How much of the pie do the rich have? The Atlantic’s Derek Thompson explains with real pies.
NPR’s Planet Money put together a series of minimalist economic posters. Here’s one, but you should check out the rest.
Is America sliding into the third world? Okay, probably not, but for the most prosperous country in the world, at least according to our marketing materials, 50% of Americans in or near poverty should have our leaders hanging their heads in shame instead of fighting about lightbulbs and threatening to shut down the government.
Financial crises show up every 10–15 years, but they haven’t always. According to Elizabeth Warren (who ought to know), regulations enacted in the wake of the Great Depression effectively smoothed out the markets for 50 years, and prevented the sort of crisis we’re recovering from, and paved the way for healthy economic growth. When we de-regulated the markets in the 80s, we returned to the cycle of financial crises every 10–15 years, ultimately leading to the Great Recession.
In the first minute of this video, Warren explains the cycle, how America stopped it, and how we dove back into the cycle of financial crises:
If you like your economic meltdown exposés with Canadian accents and ominous music, then Meltdown: The Secret History of the Global Financial Collapse is the documentary for you.
I’m still watching the first episode, but Meltdown looks like a good, easy-to-grasp summary of the economic meltdown, starting with Countrywide‘s reckless lending practices. It’s done by the CBC, but for the life of me, I can’t figure out how to watch it on the CBC website. All I get are back-to-back ads. Fortunately, Al Jazeera English makes it easier. Here are all the episodes: 1, 2, 3, and 4.
The subprime mortgage meltdown, it turns out, makes for riveting reading. I was up until 4 a.m. reading The Monster, a page-turning account of the subprime lending binge that precipitated the collapse of the world economy.
The Monster would make a great heist movie, except that, instead of stealing piles of money from a casino, the subprime lending industry, lead by Ameriquest, Lehman Brothers, and countless others, scammed millions of Americans out of their savings.
Foreclosure relief consultants have been around for a long time, but with the explosion in foreclosures over the last few years, they have multiplied like rabbits. Since foreclosures are announced publicly, it makes foreclosed soon-to-be-non-homeowners easy targets for mass mailings. Most experience a deluge of “SAVE YOUR HOME” offers right after the notice of foreclosure.
Apparently, it can get annoying.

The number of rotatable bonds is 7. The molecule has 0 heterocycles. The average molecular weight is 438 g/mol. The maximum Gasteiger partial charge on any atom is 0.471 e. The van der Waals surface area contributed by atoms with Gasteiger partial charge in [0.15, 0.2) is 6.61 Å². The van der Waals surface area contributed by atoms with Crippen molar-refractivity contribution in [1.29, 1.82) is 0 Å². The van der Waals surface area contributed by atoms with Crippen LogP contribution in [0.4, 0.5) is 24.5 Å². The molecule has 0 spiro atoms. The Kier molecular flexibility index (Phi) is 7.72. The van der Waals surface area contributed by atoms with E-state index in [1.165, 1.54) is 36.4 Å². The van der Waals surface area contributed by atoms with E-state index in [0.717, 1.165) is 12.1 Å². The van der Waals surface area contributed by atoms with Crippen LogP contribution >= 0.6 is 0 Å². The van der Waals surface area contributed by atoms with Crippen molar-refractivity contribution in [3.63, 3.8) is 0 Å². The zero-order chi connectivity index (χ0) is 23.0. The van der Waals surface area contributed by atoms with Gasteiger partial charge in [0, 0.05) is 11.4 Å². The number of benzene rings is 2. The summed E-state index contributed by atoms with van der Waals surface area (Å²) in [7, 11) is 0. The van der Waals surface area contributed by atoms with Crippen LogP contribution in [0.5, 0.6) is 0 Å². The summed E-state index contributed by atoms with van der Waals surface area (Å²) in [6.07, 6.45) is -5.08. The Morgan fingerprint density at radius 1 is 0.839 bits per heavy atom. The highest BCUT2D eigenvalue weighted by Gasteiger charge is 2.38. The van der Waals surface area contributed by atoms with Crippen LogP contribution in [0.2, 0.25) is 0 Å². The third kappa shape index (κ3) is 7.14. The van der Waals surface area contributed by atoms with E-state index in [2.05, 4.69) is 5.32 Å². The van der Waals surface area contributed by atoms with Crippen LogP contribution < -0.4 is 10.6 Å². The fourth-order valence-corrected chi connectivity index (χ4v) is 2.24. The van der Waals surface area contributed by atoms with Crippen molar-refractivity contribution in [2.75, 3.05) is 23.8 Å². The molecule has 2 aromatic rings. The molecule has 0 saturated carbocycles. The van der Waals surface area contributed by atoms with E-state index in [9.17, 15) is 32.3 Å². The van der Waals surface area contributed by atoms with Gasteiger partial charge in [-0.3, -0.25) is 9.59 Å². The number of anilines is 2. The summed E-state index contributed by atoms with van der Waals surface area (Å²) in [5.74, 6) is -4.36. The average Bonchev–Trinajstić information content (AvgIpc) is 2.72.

According to the FDIC, over 700 banks are currently at risk of going under, a huge jump over the last three years, and a bit of a shocker given the size of the federal stimulus. The FDIC has already shuttered 20 banks this year, and there is no sign that things will improve in the coming months.
Banks at risk of going bust tops 700 | CNN Money
Under the Cash for Clunkers program, dealers give buyers an instant rebate, then the dealer gets compensated by the government. The government is currently overwhelmed by the number of dealer requests and is having problems processing the requests quickly.
As a result, some dealers have pulled out of the program entirely. But there are plenty of dealers who are still participating—if you look hard enough, you can find them.
Also, do not let dealers make you get the rebate from the government—that is not the way it works. If you encounter a dealer who tells you otherwise, just head to the next car lot.
p class=”alert”>The Cash for Clunkers program ends Monday at 8 p.m., so you will have to take advantage of the program right away!
How to Avoid the ‘Cash for Clunkers’ Snarl | Yahoo! Autos
(photo: Ian Hampton)
In its monthly newsletter, the National Association of Consumer Bankruptcy Attorneys mentioned that several bankruptcy attorneys recently committed suicide, had heart attacks, or gave up on bankruptcy practice entirely to get away from the stress.
Consumer rights lawyers, including bankruptcy attorneys, see some of the worst effects of the recession. But until now, I did not consider that the increase in our clients’ distress might affect our mental health, as well.
If you are a lawyer experiencing an increase in your stress level, find someone to talk to who can help you deal with your stress.